— You don’t NEED a protein powder if you consume enough protein through your diet.

However, if you opt to supplement your protein intake with a powder, make sure you avoid products that have any of the following in their ingredient list: carrageenan, natural flavors, artificial flavors, and any gums. Opt for organic and non-GMO products. Also, opt for plant-based proteins if whey causes bloating, or any adverse reactions. 

Whoa! That’s a lot of info. Yes it is, just keep in mind that you’re not alone in all of this, we are here for you.

At The Happy Factory, we know how overwhelming the abundance of information on the internet can be, especially when you start out on your fitness journey. That’s why all of our trained and certified professionals are always available to answer any questions you may have.  Our goal is to help you reach all of your goals, in and out of the gym!  Don’t go at it alone, come check us out today – your first class is always on us! 

**This information is not intended as medical advice.  Before changing your diet or starting a supplement regimen please consult your doctor. 

Author: The Happy Factory

Types of Protein

If you’re new to the whole gym thing or have been working out for some time, protein powder is something you hear about often. As fitness coaches’ we get questions like what type of protein powder should I take? Should I take protein powder? What is protein powder? 

Luckily for you, we’re going to break down those Harry Potter sounding words you find on the labels of popular protein powders and how you can use them to your advantage. 

What is protein? 

Think of protein as a building block to help you gain, maintain, and repair muscles. Proteins, either from whole foods or supplements, are broken down into amino acids to repair micro-tears in your muscles from working out and aiding them in being bigger and stronger. There are about nine essential amino acids that we should look for in our protein to be considered a “complete protein” to aid in important functions in our bodies. Whole food sources that contain all essential amino acids include seafood, poultry, eggs, dairy products, soy, quinoa, and buckwheat.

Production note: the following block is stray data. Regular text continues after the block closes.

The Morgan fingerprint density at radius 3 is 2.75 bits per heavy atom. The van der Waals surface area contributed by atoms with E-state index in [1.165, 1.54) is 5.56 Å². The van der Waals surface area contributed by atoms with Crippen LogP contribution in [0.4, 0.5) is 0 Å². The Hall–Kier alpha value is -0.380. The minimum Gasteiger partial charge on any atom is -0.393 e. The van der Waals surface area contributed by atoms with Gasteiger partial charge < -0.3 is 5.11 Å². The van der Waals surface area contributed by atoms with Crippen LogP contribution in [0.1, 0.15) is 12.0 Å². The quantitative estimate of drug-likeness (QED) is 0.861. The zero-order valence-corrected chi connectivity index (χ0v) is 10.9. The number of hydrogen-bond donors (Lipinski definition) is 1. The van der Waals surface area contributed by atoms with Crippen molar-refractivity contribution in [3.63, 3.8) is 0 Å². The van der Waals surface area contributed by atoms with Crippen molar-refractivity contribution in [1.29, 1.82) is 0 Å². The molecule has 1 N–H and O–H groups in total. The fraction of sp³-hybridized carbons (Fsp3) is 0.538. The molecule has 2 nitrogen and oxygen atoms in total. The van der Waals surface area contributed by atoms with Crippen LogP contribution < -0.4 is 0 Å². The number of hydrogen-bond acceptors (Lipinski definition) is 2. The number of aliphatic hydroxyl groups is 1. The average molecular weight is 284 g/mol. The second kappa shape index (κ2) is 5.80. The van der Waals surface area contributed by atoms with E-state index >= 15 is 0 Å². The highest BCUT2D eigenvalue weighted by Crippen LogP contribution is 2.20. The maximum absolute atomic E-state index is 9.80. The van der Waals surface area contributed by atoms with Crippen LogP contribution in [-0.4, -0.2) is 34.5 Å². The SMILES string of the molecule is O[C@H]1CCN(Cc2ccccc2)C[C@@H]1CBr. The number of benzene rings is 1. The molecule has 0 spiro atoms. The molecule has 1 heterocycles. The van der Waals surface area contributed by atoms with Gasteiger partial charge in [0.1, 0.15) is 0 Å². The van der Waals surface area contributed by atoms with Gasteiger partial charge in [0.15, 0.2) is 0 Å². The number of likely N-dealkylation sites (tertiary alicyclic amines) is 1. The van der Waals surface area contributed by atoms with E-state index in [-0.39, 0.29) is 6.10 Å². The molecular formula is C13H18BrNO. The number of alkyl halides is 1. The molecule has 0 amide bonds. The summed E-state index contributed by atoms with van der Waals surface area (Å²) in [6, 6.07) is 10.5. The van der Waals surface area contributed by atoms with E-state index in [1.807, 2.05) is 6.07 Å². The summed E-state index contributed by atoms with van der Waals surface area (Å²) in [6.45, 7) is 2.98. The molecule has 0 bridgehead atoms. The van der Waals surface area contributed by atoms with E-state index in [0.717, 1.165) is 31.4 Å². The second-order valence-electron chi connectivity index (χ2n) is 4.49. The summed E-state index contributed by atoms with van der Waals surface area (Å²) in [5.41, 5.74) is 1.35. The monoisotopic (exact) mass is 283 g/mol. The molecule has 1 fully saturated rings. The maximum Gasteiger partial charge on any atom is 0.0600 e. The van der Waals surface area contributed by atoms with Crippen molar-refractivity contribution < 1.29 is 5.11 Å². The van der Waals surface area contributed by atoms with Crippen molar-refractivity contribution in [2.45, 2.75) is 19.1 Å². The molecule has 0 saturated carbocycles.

Unlike fats and carbohydrates, your body does not keep a source of protein to burn for fuel, therefore you need to get them from your diet. Proteins are not just about gaining and repairing muscles, they are important for every cell in our bodies, like the production of enzymes, hormones, bones, cartilage, and skin. 

What is protein powder?

Protein powders are concentrated protein from two main sources: animals or plants. Animal-based proteins are whey, casein, milk, and egg protein. Plant proteins include soy, hemp, pea, brown rice, or a combination of these. When picking a protein, it is important to consider your allergies and digestibility, how quickly your body can absorb the protein. 

There are three forms of protein powders: concentrated, which contain more carbohydrates and fat, isolate, a purer form of protein and fewer carbohydrates and fat, and hydrolysate or hydrolyzed protein, broken down protein that allows your body to absorb it faster. 

Animal-Based Protein

Milk proteins mirror milk’s protein composition, 80% casein protein and 20% whey protein. Whey protein is a complete protein (contains all essential amino acids) and is digested quickly and easily. It is also a popular choice among athletes and bodybuilders for muscle building yet is also effective for those who are trying to lose weight as well. This protein powder comes in all three forms, concentrated, isolate, and hydrolyzed.